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I promised Indonesian Cheetos, and this box certainly delivers. I’m noticing a theme for these boxes: there’s always one really recognizable brand that American buyers will probably find appetizing, albeit in the appropriate “foreign” flavor. We’ll save the Cheetos for a bit further down the list, since I’m most interested in the other items on display here:

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Universal Yums boxes come packed in tight. What you’re looking at here is the $25 “Yum Yum Box,” the larger of the two sizes. This size comes packing in “12 or more” snacks per month, in this case fifteen snacks. That’s individual snacks, by the way, since some of the smaller ones come with either duplicates or two different flavors to sample. The Yum Yum Box comes at a good size, just enough content to keep a light snacker happy for a full month, although it’s totally possible to munch your way through the box in a day or two if you’re more ravenous than might be considered healthy. Frugal buyers may be more inclined toward the $14-dollar “Yum Box,” which is the “6 or more snacks” option.

Going to take these in the order they’re listed in the pamplet. Here goes my Indonesian food virginity:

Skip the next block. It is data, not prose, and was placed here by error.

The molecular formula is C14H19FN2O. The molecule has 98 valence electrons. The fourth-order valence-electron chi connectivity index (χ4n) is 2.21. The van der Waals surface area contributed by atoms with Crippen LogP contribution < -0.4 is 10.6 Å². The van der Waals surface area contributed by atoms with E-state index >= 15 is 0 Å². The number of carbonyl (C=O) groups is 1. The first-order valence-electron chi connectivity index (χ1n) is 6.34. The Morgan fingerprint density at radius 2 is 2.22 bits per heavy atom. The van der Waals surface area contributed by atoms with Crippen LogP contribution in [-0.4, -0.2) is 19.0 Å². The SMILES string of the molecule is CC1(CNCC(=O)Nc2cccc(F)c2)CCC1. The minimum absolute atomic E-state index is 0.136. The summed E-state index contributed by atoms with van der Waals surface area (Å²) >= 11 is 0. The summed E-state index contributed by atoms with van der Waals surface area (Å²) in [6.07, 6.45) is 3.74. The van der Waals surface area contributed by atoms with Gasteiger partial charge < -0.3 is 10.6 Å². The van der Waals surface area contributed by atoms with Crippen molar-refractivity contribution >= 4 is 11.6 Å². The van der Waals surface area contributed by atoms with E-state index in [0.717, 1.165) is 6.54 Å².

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I’m slightly at a loss on this first one, as the pamphlet that came with this box states that they should be “Dua Kelinci Hotnuts” which, going by the teeny image in there, is a different snack under the same brand — and are orange rather than white. The text for the hotnuts describes them thus: “Fried peanuts coated in spicy seasoning that we guarantee will make you go nuts.” There’s also some interesting history for them, of course, but as to the snack I got, which is peanuts coated in something one and decidedly more neutral than the hotnuts seem to be… these are alright. Will happily munch on them, or I would, if it weren’t for the fact that I’m going out with someone who’s allergic to peanuts.

Next:

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The Beng Beng Chocolate Bar comes equipped with the following trivia: “Rice is the essential Indonesian food. It’s served at every meal, and even has three different names.” Fascinating. This is of course, a lead-in for the revelation that this is a sweet made by baking rice and covering it in melted caramel and chocolate. It’s not unlike a Rice Krispies Treat on the inside, although I will say I definitely prefer Rice Krispies to this specific bar. Preference for something else doesn’t mean it’s bad, though, I quite liked this. Not bad at all.